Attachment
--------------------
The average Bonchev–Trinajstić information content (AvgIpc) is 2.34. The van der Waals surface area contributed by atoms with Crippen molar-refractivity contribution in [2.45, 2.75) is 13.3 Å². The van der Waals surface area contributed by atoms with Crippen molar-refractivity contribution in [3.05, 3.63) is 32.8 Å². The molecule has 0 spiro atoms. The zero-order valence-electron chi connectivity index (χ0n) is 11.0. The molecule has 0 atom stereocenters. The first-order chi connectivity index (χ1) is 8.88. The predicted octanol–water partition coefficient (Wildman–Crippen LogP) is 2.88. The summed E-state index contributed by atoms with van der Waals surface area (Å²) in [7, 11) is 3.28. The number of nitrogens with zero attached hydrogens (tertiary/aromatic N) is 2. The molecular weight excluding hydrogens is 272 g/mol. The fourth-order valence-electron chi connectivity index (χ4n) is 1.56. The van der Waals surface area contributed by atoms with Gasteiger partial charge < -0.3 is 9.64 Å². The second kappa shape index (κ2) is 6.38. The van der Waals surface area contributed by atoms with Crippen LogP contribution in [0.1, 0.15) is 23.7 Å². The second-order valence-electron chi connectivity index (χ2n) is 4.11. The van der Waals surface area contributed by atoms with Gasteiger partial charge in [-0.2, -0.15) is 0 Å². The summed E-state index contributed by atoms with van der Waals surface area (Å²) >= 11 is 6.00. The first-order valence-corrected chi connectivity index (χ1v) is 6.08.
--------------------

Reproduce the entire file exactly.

The average Bonchev–Trinajstić information content (AvgIpc) is 2.34. The van der Waals surface area contributed by atoms with Crippen molar-refractivity contribution in [2.45, 2.75) is 13.3 Å². The van der Waals surface area contributed by atoms with Crippen molar-refractivity contribution in [3.05, 3.63) is 32.8 Å². The molecule has 0 spiro atoms. The zero-order valence-electron chi connectivity index (χ0n) is 11.0. The molecule has 0 atom stereocenters. The first-order chi connectivity index (χ1) is 8.88. The predicted octanol–water partition coefficient (Wildman–Crippen LogP) is 2.88. The summed E-state index contributed by atoms with van der Waals surface area (Å²) in [7, 11) is 3.28. The number of nitrogens with zero attached hydrogens (tertiary/aromatic N) is 2. The molecular weight excluding hydrogens is 272 g/mol. The fourth-order valence-electron chi connectivity index (χ4n) is 1.56. The van der Waals surface area contributed by atoms with Gasteiger partial charge < -0.3 is 9.64 Å². The second kappa shape index (κ2) is 6.38. The van der Waals surface area contributed by atoms with Crippen LogP contribution in [0.1, 0.15) is 23.7 Å². The second-order valence-electron chi connectivity index (χ2n) is 4.11. The van der Waals surface area contributed by atoms with Gasteiger partial charge in [-0.2, -0.15) is 0 Å². The summed E-state index contributed by atoms with van der Waals surface area (Å²) >= 11 is 6.00. The first-order valence-corrected chi connectivity index (χ1v) is 6.08.